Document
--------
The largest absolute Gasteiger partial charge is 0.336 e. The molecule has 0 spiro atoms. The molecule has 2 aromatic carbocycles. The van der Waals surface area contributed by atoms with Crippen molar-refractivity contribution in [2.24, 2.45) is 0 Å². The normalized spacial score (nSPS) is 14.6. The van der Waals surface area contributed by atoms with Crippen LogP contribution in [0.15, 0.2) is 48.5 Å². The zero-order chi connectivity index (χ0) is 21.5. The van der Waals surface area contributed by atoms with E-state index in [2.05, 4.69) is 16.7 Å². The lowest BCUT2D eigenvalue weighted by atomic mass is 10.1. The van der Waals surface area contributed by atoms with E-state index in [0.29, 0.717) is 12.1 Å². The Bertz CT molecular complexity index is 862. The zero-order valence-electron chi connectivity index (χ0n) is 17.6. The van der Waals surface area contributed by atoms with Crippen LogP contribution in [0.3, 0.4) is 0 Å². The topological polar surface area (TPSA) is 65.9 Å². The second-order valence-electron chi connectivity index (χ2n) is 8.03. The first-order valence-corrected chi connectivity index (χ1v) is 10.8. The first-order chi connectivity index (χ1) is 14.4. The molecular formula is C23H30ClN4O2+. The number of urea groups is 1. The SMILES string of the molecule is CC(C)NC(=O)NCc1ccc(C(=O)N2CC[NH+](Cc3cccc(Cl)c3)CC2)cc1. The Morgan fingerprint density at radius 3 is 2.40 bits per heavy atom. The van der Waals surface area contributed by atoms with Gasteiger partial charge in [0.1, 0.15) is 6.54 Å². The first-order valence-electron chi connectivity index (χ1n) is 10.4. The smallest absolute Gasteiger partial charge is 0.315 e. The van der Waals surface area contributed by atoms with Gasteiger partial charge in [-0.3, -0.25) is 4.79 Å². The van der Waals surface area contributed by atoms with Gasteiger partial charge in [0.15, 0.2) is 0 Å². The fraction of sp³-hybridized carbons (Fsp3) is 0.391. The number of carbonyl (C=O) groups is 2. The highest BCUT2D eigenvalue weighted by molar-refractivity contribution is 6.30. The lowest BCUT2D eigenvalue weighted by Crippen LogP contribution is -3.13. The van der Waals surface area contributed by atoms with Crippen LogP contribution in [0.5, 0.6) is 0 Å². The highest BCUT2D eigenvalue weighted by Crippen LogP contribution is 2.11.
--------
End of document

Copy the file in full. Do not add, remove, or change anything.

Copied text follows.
The largest absolute Gasteiger partial charge is 0.336 e. The molecule has 0 spiro atoms. The molecule has 2 aromatic carbocycles. The van der Waals surface area contributed by atoms with Crippen molar-refractivity contribution in [2.24, 2.45) is 0 Å². The normalized spacial score (nSPS) is 14.6. The van der Waals surface area contributed by atoms with Crippen LogP contribution in [0.15, 0.2) is 48.5 Å². The zero-order chi connectivity index (χ0) is 21.5. The van der Waals surface area contributed by atoms with E-state index in [2.05, 4.69) is 16.7 Å². The lowest BCUT2D eigenvalue weighted by atomic mass is 10.1. The van der Waals surface area contributed by atoms with E-state index in [0.29, 0.717) is 12.1 Å². The Bertz CT molecular complexity index is 862. The zero-order valence-electron chi connectivity index (χ0n) is 17.6. The van der Waals surface area contributed by atoms with Crippen LogP contribution in [0.3, 0.4) is 0 Å². The topological polar surface area (TPSA) is 65.9 Å². The second-order valence-electron chi connectivity index (χ2n) is 8.03. The first-order valence-corrected chi connectivity index (χ1v) is 10.8. The first-order chi connectivity index (χ1) is 14.4. The molecular formula is C23H30ClN4O2+. The number of urea groups is 1. The SMILES string of the molecule is CC(C)NC(=O)NCc1ccc(C(=O)N2CC[NH+](Cc3cccc(Cl)c3)CC2)cc1. The Morgan fingerprint density at radius 3 is 2.40 bits per heavy atom. The van der Waals surface area contributed by atoms with Gasteiger partial charge in [0.1, 0.15) is 6.54 Å². The first-order valence-electron chi connectivity index (χ1n) is 10.4. The smallest absolute Gasteiger partial charge is 0.315 e. The van der Waals surface area contributed by atoms with Gasteiger partial charge in [-0.3, -0.25) is 4.79 Å². The van der Waals surface area contributed by atoms with Gasteiger partial charge in [0.15, 0.2) is 0 Å². The fraction of sp³-hybridized carbons (Fsp3) is 0.391. The number of carbonyl (C=O) groups is 2. The highest BCUT2D eigenvalue weighted by molar-refractivity contribution is 6.30. The lowest BCUT2D eigenvalue weighted by Crippen LogP contribution is -3.13. The van der Waals surface area contributed by atoms with Crippen LogP contribution in [0.5, 0.6) is 0 Å². The highest BCUT2D eigenvalue weighted by Crippen LogP contribution is 2.11.